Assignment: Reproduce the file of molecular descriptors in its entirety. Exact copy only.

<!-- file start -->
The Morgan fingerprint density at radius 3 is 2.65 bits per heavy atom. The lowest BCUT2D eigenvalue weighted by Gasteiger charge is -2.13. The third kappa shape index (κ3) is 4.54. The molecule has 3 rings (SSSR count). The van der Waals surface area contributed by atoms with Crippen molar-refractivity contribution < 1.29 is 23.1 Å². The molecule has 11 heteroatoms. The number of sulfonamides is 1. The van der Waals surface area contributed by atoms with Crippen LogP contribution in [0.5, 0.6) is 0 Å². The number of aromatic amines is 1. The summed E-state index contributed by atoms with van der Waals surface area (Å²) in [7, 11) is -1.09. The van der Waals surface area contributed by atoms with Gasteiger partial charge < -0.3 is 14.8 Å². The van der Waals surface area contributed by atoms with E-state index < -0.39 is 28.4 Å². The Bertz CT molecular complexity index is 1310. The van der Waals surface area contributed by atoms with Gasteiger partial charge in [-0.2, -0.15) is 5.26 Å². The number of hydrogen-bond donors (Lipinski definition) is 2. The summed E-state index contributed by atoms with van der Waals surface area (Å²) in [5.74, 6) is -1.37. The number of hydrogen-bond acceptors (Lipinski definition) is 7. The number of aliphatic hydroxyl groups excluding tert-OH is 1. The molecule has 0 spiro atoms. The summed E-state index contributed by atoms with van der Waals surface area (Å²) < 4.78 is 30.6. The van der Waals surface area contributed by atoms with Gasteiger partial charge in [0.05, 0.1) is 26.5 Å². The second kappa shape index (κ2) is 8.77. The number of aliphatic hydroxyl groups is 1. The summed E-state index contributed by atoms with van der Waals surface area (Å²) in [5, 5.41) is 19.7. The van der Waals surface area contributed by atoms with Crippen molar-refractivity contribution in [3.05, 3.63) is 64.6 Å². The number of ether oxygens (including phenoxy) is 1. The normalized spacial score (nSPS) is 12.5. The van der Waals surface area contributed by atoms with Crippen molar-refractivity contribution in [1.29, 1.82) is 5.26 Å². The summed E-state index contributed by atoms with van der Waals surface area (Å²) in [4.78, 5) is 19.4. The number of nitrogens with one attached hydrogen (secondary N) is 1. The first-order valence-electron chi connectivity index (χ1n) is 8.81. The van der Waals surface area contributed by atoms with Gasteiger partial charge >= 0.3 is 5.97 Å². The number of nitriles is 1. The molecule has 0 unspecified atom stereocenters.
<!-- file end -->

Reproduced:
The Morgan fingerprint density at radius 3 is 2.65 bits per heavy atom. The lowest BCUT2D eigenvalue weighted by Gasteiger charge is -2.13. The third kappa shape index (κ3) is 4.54. The molecule has 3 rings (SSSR count). The van der Waals surface area contributed by atoms with Crippen molar-refractivity contribution < 1.29 is 23.1 Å². The molecule has 11 heteroatoms. The number of sulfonamides is 1. The van der Waals surface area contributed by atoms with Crippen LogP contribution in [0.5, 0.6) is 0 Å². The number of aromatic amines is 1. The summed E-state index contributed by atoms with van der Waals surface area (Å²) in [7, 11) is -1.09. The van der Waals surface area contributed by atoms with Gasteiger partial charge < -0.3 is 14.8 Å². The van der Waals surface area contributed by atoms with E-state index < -0.39 is 28.4 Å². The Bertz CT molecular complexity index is 1310. The van der Waals surface area contributed by atoms with Gasteiger partial charge in [-0.2, -0.15) is 5.26 Å². The number of hydrogen-bond donors (Lipinski definition) is 2. The summed E-state index contributed by atoms with van der Waals surface area (Å²) in [5.74, 6) is -1.37. The number of hydrogen-bond acceptors (Lipinski definition) is 7. The number of aliphatic hydroxyl groups excluding tert-OH is 1. The molecule has 0 spiro atoms. The summed E-state index contributed by atoms with van der Waals surface area (Å²) < 4.78 is 30.6. The van der Waals surface area contributed by atoms with Gasteiger partial charge in [0.05, 0.1) is 26.5 Å². The second kappa shape index (κ2) is 8.77. The number of aliphatic hydroxyl groups is 1. The summed E-state index contributed by atoms with van der Waals surface area (Å²) in [5, 5.41) is 19.7. The van der Waals surface area contributed by atoms with Crippen molar-refractivity contribution in [3.05, 3.63) is 64.6 Å². The number of ether oxygens (including phenoxy) is 1. The normalized spacial score (nSPS) is 12.5. The van der Waals surface area contributed by atoms with Crippen molar-refractivity contribution in [1.29, 1.82) is 5.26 Å². The summed E-state index contributed by atoms with van der Waals surface area (Å²) in [4.78, 5) is 19.4. The number of nitrogens with one attached hydrogen (secondary N) is 1. The first-order valence-electron chi connectivity index (χ1n) is 8.81. The van der Waals surface area contributed by atoms with Gasteiger partial charge >= 0.3 is 5.97 Å². The number of nitriles is 1. The molecule has 0 unspecified atom stereocenters.